FROM CEZANNE AND MONET TO HOCKNEY AND BANKSY – A BRIEF OVERVIEW OF MODERNISM AND POST MODERNISM

Introduction:

In this assignment, I will be critically evaluating David Hockney’s work entitled “Peter Getting out of Nick’s Pool” and Banksy’s work entitled “Rage the Flower Thrower”.

I will begin by discussing modernism and compare this to postmodernism and explain how postmodernism moves away from modernism.

Both my artists come from the field of postmodernism, with David Hockney being of Early Postmodernism and Banksy of Late Postmodernism.

To understand this time in the world of art, we need to reflect upon the history both prior and during the times of my two chosen artists.

I hope you enjoy reading.

Modernism and modern art:

Modernism and modern art can be traced back to the Industrial Revolution, a period that began in Britain and lasted from the 18th to the 19th Century. It was a time of great and rapid changes in manufacturing, transportation and technology, which in turn profoundly affected the social, economic and cultural conditions of life in Europe, North America and eventually the world as a whole.

(Reference: Encyclopaedia Britannica, 2017)

New forms of travel including the steam trains, railways, undergrounds, steam ships and trams changed the way people lived, worked and played. Indeed, the availability of travel opened up new horizons and the sharing of ideals.

As cities and towns grew, workers arrived on mass into the new towns and cities seeking work in industrial jobs and urban populations boomed.

(Reference: History.com, Staff 2009)

The impact upon art cannot be understated, as prior to the 19th Century; artists very much relied upon commissions to make art work on behalf of wealthy patrons, or institutions such as the church.

Much of this art displayed religious scenes, or mythological scenes that told stories that were intended to instruct the observer.

During the 19th Century, artists began to make art about people, places, or ideas that interested them, and of which they had direct experience.

With the publication of Sigmund Freud’s “The Interpretation of Dreams” (1899), and the popularisation of the idea of a subconscious mind, many artists began exploring dreams, symbolism and personal iconography as avenues to display their experiences.

(Reference: “Die Traumdeutung” – Dr. Sigmund Freud, Franz Denticke, Lepzig & Vienna, 1899)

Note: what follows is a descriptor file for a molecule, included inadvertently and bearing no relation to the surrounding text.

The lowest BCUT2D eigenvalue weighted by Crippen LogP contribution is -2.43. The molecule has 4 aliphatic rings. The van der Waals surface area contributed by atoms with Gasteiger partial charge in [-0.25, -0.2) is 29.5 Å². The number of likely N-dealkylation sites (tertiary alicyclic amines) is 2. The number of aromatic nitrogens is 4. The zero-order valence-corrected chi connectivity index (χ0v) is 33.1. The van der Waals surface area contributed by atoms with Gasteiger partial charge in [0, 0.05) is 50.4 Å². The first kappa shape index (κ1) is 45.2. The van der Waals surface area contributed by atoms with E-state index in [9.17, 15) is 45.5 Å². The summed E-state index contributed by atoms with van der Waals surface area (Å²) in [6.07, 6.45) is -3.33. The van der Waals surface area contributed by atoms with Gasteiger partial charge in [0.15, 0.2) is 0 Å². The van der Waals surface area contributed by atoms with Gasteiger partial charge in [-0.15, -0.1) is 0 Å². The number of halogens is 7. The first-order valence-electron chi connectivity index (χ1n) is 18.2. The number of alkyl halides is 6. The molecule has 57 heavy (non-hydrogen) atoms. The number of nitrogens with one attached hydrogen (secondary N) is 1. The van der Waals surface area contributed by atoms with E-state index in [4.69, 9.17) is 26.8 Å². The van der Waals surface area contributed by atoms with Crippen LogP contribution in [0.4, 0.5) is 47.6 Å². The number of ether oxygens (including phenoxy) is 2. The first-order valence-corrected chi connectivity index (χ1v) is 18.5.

Examples of modernist artists of this period include Claude Monet and Paul Cezanne, both tried to capture in their works what it was like to be in the scene.

(References: “The Collected Works of Claude Monet”, Delphi Classics, 2011 and “Cezanne A Life”, Alex Danchev, Pantheon, 2012).

Modernism was fundamentally restrictive of ideas and concentrated more on specific ideas and the idea of purity.

It relied upon truth and not illusion – the artist did not try to pretend – they concentrated upon the picture and physical painting.

I believe, in terms of aesthetics, they relied upon harmony of colour and form and weren’t too bothered about what was painted, but more with how it was painted.

The emergence of Postmodernism:

There is no specific date that we can pin-point the emergence of Postmodernism to, but it seems to have really reached its peak by the middle of the 1970’s and one of the key figures of this period was David Hockney.

Postmodernism greatly affected many aspects of human life (mainly in Western cultures). Areas impacted included art, education, literature, film, social sciences, sexuality, politics and technology. My two chosen artists were greatly impacted by this, as I’ll explain later on in this assignment.

Postmodernism seemed to emerge and grow following the major events of the early 20th Century, namely two World Wars, the rise and demise of the Nazi’s, the emergence and continued rise and threat of Communism, the dropping of two atomic bombs upon Japan and the fear that war would break out at any moment. With communist Soviet Union, attacking America and its allies and even that Soviet Union and America may use atomic weapons.

Both David Hockney and Banksy make statements about war and weapons in some pieces of their works and speeches and indeed David attended CND marches as you’ll read later and Banksy drew pictures such as “Mona Lisa with Rocket Launcher”.

These fears were not unfounded, when in 1965 America invaded Vietnam, because America’s leaders feared the rise of Communism in the Far East.

Men publicly burnt their draft papers in New York and the impact of the Vietnam conflict arrived in the living rooms of society. As the Vietnam War was the first televised war, in turn, this fuelled a lot of protest with what was going on – ordinary people protested and society was moving towards anarchy.

Hopefully, you’ll see later on in this assignment that Banksy in particular promotes anarchy and the work I have chosen by him symbolises anarchy.

By 1968, it was clear that there was going to be a huge number of casualties in the war and people started to take action to stop the war. This action spread around the world and John Lennon (Beatles fame), wrote the song “Imagine”, that became a rallying cry to stop the war and this spread around the world.

Additionally, in 1968 the Soviet Union invaded Czechoslovakia as the Czech’s had elected Alexander Dubcek as their leader and the Soviet Union didn’t like him.

The Soviet Union sent tanks into the centre of the Czech capital Prague and the residents were pictured on television channels (broadcasted around the world), standing on the streets in front of the tanks in the vain effort of stopping them moving forward.

The Soviet Union showed no mercy and rolled the tanks forward and dealt harshly with the citizens that had protested.

The work I chose by Banksy is of a similar event in Romania and is explained later, but was conveniently painted in the Middle East (Jerusalem), at the same time as a homosexual protest riot and the painting invokes debate as to its true intentions.